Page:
Tag: album

Harry Styles drops second solo album

Breanna Hill, Arts & Entertainment Editor

Harry Styles, a former One Direction member, has hit the ground running after the group split back in 2016. All of the members of the popular boy band have gone on to start solo careers, but I believe that Harry Styles has had the most success when it comes to branching out on his own. Since beginning this new adventure he has released six singles, four music videos and two studio albums (‘Harry Styles’ and most recently ‘Fine Line’.)

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Selena Gomez releases new album ‘Rare’ after five year break

Breanna Hill, Arts & Entertainment Editor

After a five year hiatus from music, pop star Selena Gomez released her latest album ‘Rare’ on January 10. This highly anticipated album has thirteen songs including her latest single that has caused much speculation, ‘Lose you to love me’ all thanks to her history with Justin Bieber. The official music video for ‘Lose you to love me’ dropped about two months ago and has over 216 million views.

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Hot Take: Top 3 Kidz Bop Albums

Miranda PrescottA&E Correspondent

In my last article, I talked about Kidz Bop. In that article, I also talked about the top songs from the last five years based on the Billboard Top 100 list from each year. Since it was agreed that the article was on Kidz Bop after all, I decided to review the top albums from the group. Keep in mind, all of these are pretty bad, but some of them have to be better than the others, right? Right?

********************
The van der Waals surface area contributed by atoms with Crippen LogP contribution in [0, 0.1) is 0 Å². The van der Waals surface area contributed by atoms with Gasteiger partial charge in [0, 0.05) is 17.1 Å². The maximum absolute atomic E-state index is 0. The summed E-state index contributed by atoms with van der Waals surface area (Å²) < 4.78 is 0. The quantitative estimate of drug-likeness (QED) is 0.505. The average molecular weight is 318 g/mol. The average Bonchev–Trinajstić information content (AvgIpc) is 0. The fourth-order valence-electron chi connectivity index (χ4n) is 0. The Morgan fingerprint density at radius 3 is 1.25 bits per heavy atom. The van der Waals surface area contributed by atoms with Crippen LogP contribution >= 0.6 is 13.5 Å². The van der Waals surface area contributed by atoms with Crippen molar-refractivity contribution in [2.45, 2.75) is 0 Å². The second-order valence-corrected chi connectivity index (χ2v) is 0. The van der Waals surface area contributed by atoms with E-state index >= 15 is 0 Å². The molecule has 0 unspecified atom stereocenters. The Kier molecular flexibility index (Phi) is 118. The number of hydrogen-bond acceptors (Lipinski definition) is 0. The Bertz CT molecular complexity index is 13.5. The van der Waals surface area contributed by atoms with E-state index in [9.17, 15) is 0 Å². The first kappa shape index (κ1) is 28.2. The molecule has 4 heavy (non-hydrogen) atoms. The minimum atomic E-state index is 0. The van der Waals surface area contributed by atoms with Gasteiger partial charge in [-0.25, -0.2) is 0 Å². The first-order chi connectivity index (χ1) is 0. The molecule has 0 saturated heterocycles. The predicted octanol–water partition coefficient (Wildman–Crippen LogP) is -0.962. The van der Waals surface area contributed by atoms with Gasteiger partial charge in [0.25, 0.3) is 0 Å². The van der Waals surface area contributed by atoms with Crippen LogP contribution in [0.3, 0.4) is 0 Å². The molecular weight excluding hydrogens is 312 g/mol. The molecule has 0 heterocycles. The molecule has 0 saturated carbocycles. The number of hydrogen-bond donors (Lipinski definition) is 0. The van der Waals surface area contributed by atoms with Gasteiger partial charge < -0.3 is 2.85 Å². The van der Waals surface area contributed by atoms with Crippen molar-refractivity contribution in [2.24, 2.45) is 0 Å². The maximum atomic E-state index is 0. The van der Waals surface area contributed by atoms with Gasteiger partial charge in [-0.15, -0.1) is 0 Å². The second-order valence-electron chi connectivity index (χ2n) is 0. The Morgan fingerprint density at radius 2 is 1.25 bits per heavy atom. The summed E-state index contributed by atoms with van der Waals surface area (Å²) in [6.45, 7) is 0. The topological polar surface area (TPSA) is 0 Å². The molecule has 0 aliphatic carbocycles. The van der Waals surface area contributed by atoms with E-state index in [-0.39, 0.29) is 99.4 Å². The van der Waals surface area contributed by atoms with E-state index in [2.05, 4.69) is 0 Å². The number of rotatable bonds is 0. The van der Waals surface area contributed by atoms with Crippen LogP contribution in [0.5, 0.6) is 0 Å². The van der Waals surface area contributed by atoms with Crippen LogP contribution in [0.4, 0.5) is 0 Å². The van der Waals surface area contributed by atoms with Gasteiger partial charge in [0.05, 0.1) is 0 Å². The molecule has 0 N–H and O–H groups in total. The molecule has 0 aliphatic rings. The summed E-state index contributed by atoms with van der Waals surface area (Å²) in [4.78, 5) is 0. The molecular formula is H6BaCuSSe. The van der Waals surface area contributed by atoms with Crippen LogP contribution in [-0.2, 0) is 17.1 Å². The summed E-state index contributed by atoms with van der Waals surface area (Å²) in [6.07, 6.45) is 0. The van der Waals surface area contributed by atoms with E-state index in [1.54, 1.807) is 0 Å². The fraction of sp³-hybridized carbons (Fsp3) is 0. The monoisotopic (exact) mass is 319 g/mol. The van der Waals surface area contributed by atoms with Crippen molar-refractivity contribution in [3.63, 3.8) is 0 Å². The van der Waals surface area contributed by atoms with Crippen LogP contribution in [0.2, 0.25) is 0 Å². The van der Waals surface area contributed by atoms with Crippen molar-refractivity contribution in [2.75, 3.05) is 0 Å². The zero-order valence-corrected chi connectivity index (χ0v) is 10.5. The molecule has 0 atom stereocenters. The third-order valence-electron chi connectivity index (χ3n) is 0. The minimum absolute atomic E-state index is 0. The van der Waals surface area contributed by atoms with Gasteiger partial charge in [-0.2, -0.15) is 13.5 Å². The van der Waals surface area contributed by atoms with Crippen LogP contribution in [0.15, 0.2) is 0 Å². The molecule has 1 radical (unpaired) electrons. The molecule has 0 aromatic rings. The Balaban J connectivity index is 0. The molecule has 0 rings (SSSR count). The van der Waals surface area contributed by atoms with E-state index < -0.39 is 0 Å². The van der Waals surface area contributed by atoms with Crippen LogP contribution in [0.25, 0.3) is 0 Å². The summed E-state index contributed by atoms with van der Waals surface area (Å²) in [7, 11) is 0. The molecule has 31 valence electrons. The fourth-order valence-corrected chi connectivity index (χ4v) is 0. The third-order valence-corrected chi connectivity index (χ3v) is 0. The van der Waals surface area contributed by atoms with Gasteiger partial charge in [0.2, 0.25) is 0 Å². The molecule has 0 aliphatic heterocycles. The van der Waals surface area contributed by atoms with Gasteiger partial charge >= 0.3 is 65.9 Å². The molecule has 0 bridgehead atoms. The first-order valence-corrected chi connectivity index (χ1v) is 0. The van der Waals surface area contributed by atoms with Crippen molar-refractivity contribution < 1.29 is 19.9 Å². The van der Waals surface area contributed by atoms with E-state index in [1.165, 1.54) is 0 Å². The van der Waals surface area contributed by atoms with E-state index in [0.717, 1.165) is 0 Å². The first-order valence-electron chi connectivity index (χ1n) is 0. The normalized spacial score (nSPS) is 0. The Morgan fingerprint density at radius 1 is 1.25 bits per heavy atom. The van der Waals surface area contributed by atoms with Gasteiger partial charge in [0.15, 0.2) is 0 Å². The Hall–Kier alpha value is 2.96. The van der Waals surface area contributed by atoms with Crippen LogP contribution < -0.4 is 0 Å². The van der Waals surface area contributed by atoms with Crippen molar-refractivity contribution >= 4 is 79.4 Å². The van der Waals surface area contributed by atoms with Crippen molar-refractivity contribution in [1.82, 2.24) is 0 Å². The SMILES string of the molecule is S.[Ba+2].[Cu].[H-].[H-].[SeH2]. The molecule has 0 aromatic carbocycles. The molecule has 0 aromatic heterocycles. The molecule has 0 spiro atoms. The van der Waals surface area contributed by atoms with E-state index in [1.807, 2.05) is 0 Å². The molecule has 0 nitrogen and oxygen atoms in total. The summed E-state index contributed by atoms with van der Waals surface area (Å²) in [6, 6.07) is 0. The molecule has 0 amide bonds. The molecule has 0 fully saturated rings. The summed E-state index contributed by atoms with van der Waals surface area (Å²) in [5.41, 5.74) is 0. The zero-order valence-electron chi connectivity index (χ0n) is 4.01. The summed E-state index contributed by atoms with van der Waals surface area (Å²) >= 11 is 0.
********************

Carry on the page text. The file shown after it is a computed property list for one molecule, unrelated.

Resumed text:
These selections are based off of Billboard’s charts again, since they seemed to have accurate information the last go round. I only looked into the top three albums, mainly because I was not about to pull an Elise Ecklund and listen to every single one of their songs straight through. If you want to see her do it, just so you don’t have to, the video is https://www.youtube.com/watch?v=wmTqs7gTRYY.

  1. Kidz Bop 21

So fun fact: this is their top-selling album of all time. And it only peaked at number 2 in February 2012. That’s disappointing. For a children’s group that is so well-known as this one, you’d think that they’d have so many of their albums on the top of the charts. Well, the Children’s Music charts that is.

While it stayed in that position for 31 weeks, according to the website, it featured everyone’s favorite songs from the second half of 2011. All of which featured iconic song lyric changes, naturally. Songs such as “Moves Like Jagger” by Maroon Five, “Edge of Glory” by Lady Gaga, and “The One That Got Away” by Katy Perry got this special treatment, changing the lyrics from “matching tattoos” to “some balloons.” I can’t make this up.

  1. Kidz Bop 19

The only reason that this one is ranked lower is because it had one week less on the charts. That’s it. That’s the only difference.

This album featured songs such as “Just the Way You Are” by Bruno Mars, “The Only Exception” by Paramore, and “Animal” by Neon Trees. However, there was a lyric that they didn’t change from the latter song that probably should have. They left the line about cannibalism in. That isn’t kid friendly. Imagine you child asking you what a cannibal was after listening to that. Shameful, Kidz Bop. Very shameful.